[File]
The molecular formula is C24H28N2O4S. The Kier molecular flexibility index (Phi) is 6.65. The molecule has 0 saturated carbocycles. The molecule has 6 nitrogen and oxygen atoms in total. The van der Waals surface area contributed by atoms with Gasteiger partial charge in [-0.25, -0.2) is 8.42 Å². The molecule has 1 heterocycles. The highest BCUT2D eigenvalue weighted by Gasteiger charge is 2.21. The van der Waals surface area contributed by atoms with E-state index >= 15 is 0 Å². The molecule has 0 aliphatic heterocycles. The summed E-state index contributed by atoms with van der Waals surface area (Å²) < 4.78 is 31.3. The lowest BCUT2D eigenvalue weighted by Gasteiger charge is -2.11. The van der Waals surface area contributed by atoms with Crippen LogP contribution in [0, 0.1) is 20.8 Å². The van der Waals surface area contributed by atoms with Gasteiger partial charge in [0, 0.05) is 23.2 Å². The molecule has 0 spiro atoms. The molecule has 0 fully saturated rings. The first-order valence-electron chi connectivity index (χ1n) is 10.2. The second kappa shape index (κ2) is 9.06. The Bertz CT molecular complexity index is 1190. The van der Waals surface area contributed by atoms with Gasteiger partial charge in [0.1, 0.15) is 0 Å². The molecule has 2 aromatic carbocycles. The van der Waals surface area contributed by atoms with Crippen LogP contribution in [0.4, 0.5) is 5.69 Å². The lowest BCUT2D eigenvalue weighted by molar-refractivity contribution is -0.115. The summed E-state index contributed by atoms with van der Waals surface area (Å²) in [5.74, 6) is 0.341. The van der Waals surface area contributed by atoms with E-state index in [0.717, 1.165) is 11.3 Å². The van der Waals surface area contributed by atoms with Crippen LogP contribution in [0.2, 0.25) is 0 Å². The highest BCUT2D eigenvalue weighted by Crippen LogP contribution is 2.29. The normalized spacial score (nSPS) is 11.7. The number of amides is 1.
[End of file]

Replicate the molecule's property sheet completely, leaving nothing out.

The molecular formula is C24H28N2O4S. The Kier molecular flexibility index (Phi) is 6.65. The molecule has 0 saturated carbocycles. The molecule has 6 nitrogen and oxygen atoms in total. The van der Waals surface area contributed by atoms with Gasteiger partial charge in [-0.25, -0.2) is 8.42 Å². The molecule has 1 heterocycles. The highest BCUT2D eigenvalue weighted by Gasteiger charge is 2.21. The van der Waals surface area contributed by atoms with E-state index >= 15 is 0 Å². The molecule has 0 aliphatic heterocycles. The summed E-state index contributed by atoms with van der Waals surface area (Å²) < 4.78 is 31.3. The lowest BCUT2D eigenvalue weighted by Gasteiger charge is -2.11. The van der Waals surface area contributed by atoms with Crippen LogP contribution in [0, 0.1) is 20.8 Å². The van der Waals surface area contributed by atoms with Gasteiger partial charge in [0, 0.05) is 23.2 Å². The molecule has 0 spiro atoms. The molecule has 0 fully saturated rings. The first-order valence-electron chi connectivity index (χ1n) is 10.2. The second kappa shape index (κ2) is 9.06. The Bertz CT molecular complexity index is 1190. The van der Waals surface area contributed by atoms with Gasteiger partial charge in [0.1, 0.15) is 0 Å². The molecule has 2 aromatic carbocycles. The van der Waals surface area contributed by atoms with Crippen LogP contribution in [0.4, 0.5) is 5.69 Å². The lowest BCUT2D eigenvalue weighted by molar-refractivity contribution is -0.115. The summed E-state index contributed by atoms with van der Waals surface area (Å²) in [5.74, 6) is 0.341. The van der Waals surface area contributed by atoms with E-state index in [0.717, 1.165) is 11.3 Å². The van der Waals surface area contributed by atoms with Crippen LogP contribution in [0.2, 0.25) is 0 Å². The highest BCUT2D eigenvalue weighted by Crippen LogP contribution is 2.29. The normalized spacial score (nSPS) is 11.7. The number of amides is 1.